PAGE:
private sector

private sector

A low-fee private school in a slum area in Punjab, Pakistan. Photo: Momina Afridi

Equity and quality in an education public-private partnership

Public-private partnerships (PPPs) in education are increasing in profile as countries grapple with serious challenges of educational access and quality. This study seeks to understand the impact of the PPP initiative in Punjab province, Pakistan, on key dimensions of equity, education quality, and democratic and social accountability.
Photo: Kieran Doherty

Testing community consent: Tullow Oil project in Kenya

This case study assesses the extent of Tullow Oil’s compliance with the principle of Free, Prior and Informed Consent (FPIC) in Turkana County, Kenya.It examines the company’s engagement in selected communities and finds that, while community engagement processes have improved in important ways, it has yet to achieve FPIC.

father facing their poor village close to luxury apartments

Redefining inclusive growth in Asia

The last few decades have seen astonishing growth and poverty reduction across Asia, but inequality is on the rise. This paper sets out how APEC leaders can use the opportunity of the summit to move in a new direction – one in which the economy works for everyone, not just the few.

The Bitexco Financial Tower, framed by high rise flats and poor housing along the Saigon River in Ho Chi Minh, Vietnam. Photo: Eleanor Farmer/Oxfam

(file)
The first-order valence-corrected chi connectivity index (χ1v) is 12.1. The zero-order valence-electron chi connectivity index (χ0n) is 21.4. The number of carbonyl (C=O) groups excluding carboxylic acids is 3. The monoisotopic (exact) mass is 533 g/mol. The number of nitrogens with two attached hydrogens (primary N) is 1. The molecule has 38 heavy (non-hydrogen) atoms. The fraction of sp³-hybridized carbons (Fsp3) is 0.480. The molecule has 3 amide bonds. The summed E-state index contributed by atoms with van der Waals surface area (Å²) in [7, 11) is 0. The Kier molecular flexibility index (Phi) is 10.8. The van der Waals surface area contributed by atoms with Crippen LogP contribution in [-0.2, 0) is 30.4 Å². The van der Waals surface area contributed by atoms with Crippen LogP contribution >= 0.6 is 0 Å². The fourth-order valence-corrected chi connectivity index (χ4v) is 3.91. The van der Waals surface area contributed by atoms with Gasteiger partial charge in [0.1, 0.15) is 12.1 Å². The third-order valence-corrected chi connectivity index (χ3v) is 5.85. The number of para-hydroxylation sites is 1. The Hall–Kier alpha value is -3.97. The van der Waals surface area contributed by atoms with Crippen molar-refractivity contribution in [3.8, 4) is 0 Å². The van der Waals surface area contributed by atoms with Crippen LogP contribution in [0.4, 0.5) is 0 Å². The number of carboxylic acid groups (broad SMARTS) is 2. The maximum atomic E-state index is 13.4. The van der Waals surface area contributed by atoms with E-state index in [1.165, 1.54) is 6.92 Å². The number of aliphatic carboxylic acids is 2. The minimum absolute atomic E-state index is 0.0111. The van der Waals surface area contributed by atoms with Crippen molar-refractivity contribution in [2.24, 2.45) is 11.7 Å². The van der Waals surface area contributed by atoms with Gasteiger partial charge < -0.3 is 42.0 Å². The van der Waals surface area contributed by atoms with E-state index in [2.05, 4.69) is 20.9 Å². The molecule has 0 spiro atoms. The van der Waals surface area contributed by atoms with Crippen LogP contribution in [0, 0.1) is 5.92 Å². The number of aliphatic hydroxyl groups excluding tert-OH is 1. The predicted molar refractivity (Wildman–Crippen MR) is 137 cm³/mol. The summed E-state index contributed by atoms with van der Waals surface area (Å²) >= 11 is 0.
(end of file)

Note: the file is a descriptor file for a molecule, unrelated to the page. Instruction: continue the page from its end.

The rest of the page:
Oxfam’s Future of Business Initiative

Since the turn of the century, the poorest half of the world’s population has received just 1% of the total increase in global wealth. Meanwhile, half the new wealth has gone to the richest 1%. To help reverse this trend, we need rapid growth of equitable business structures with purpose, fairness and sustainability embedded into their model.

Le Dutch Good Growth Fund a soutenu la culture des roses en Ethiopie grâce aux financements mixtes. Photo: DGGF

Private-finance blending for development: risks and opportunities

Aid donors increasingly seek to inject private-sector resources into development by ‘blending’ official development assistance (ODA) with private finance. There is little evidence of the development impact, and projects often do not align with country ownership, transparency and accountability.

Port de Pointe-Noire in the Republic of the Congo (Brazzaville), supported by a €328m blended finance package. Photo: Congo Terminal Pointe-Noire.

Blended finance: what it is, how it works and how it is used

‘Blending’ combines official development assistance with other private or public resources, in order to ‘leverage’ additional funds from other actors. This report aims to clarify what it is, how it works and how it is used, to foster greater understanding of this increasingly prominent development finance mechanism.

An increase in agribusiness investments poses serious risks to the livelihoods of small-scale farmers and others dependent on land.

Whose crops, at what price? Agricultural investment in Myanmar

After years of international isolation, Myanmar is liberalizing its economy and seeking to attract foreign investment. This paper outlines potential risks to communities posed by these investments, and explores state regulation as a way to promote responsible business practices in the sector.

Fishermen in Kyauk Phyu. Photo: Kaung Htet

Responsible investment in Myanmar

This report draws on evidence from the South-East Asia region to explore the impacts of special economic zones (SEZs). It shows that without transparency and accountable governance, SEZs are more likely to result in harmful environmental and social impacts.

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